Appeal from the Fourth Judicial District Court of the State of Nevada, in and for Lincoln County; George S. Brown, Judge.
Chas. Lee Horsey and M. M. Warner, for Appellant.
Frank R. McNamee, for Respondent.
By the Court, Norcross, J.:
This is an appeal from the judgment upon the judgment roll alone. The above-named respondent brought an action in the Fourth Judicial District Court, in and for Lincoln County, against the above-named appellant, to quiet the title of the estate of Charles Lytle, deceased, to an undivided two-thirds of the southwest quarter of the southeast quarter of section 16, township 1 north, range 69 east, being a portion of what is known as the Rose Valley ranch in said Lincoln County, as tenant in common with the said appellant. The following facts are admitted by the pleadings:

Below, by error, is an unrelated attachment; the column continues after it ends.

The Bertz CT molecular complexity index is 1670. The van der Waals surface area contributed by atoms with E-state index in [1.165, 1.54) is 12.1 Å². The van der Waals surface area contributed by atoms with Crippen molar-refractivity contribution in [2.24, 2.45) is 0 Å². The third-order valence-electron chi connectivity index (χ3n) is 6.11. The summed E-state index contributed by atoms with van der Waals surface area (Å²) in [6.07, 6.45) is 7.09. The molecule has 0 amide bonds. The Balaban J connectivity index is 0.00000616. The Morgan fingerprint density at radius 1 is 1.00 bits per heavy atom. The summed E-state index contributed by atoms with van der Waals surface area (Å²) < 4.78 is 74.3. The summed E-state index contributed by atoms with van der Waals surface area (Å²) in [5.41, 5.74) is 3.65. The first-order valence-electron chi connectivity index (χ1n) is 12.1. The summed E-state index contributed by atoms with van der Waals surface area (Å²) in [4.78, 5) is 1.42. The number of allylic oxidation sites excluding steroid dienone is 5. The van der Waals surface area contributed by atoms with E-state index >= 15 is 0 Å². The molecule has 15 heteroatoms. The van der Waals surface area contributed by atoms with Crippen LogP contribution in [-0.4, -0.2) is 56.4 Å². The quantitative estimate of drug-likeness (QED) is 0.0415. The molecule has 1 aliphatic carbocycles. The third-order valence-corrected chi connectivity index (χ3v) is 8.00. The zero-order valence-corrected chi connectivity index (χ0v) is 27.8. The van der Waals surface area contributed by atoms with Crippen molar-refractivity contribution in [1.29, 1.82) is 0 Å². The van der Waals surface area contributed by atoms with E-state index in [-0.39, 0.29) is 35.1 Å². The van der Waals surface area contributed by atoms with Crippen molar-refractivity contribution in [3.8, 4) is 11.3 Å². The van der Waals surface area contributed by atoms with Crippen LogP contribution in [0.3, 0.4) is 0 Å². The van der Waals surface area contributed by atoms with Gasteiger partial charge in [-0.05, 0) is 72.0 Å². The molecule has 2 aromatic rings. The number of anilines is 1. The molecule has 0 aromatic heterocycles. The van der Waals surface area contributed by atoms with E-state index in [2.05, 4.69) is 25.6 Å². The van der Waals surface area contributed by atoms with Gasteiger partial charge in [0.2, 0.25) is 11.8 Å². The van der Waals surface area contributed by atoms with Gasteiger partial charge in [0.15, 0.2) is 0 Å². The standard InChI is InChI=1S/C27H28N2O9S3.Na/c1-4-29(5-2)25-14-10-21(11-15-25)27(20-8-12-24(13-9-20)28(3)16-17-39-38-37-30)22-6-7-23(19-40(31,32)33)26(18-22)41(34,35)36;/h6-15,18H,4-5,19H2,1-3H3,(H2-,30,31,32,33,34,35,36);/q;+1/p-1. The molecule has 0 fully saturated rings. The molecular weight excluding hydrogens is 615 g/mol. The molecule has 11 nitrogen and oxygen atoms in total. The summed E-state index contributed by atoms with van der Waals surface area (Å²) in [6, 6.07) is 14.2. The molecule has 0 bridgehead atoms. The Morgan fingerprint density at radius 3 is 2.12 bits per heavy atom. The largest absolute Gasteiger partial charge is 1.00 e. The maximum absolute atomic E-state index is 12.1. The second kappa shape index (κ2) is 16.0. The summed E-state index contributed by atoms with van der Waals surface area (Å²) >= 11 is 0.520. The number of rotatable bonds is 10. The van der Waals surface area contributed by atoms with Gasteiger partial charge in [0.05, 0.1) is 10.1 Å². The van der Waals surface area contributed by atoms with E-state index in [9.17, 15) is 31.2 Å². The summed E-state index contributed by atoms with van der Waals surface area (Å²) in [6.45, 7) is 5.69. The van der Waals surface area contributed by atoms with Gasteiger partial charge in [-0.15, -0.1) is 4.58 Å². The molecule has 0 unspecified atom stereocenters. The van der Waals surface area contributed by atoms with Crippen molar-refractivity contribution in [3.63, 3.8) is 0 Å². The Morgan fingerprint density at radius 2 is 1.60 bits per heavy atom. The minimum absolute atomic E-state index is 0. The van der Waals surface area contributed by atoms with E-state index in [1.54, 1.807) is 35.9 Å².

On the 9th day of March, 1900, the said Charles Lytle in his lifetime and the appellant herein purchased from one A. G. Campbell, by deed of conveyance, the said Rose Valley ranch, which included the land in controversy herein. The deed to said lands from the said A. G. Campbell was taken in the name of said Charles Lytle, solely, and thereafter and on the 25th day of March, 1902, the said Charles Lytle, carrying out the understanding existing between them, conveyed to the appellant herein an undivided one-third interest in and to the said ranch property.
The following allegations, which raise no material issue of fact, are taken from the defendant's answer:
That said Charles Lytle and the defendant herein were on the 2d day of July, 1907, and for more than seven years prior thereto had been, in the possession of, and entitled to the possession, as tenants in common, of the following-described portion of the public lands which during all of said time was subject to entry under the homestead laws of the United States, more particularly described as follows, to wit: The SW 1/4 of the SE 1/4 of section 16, town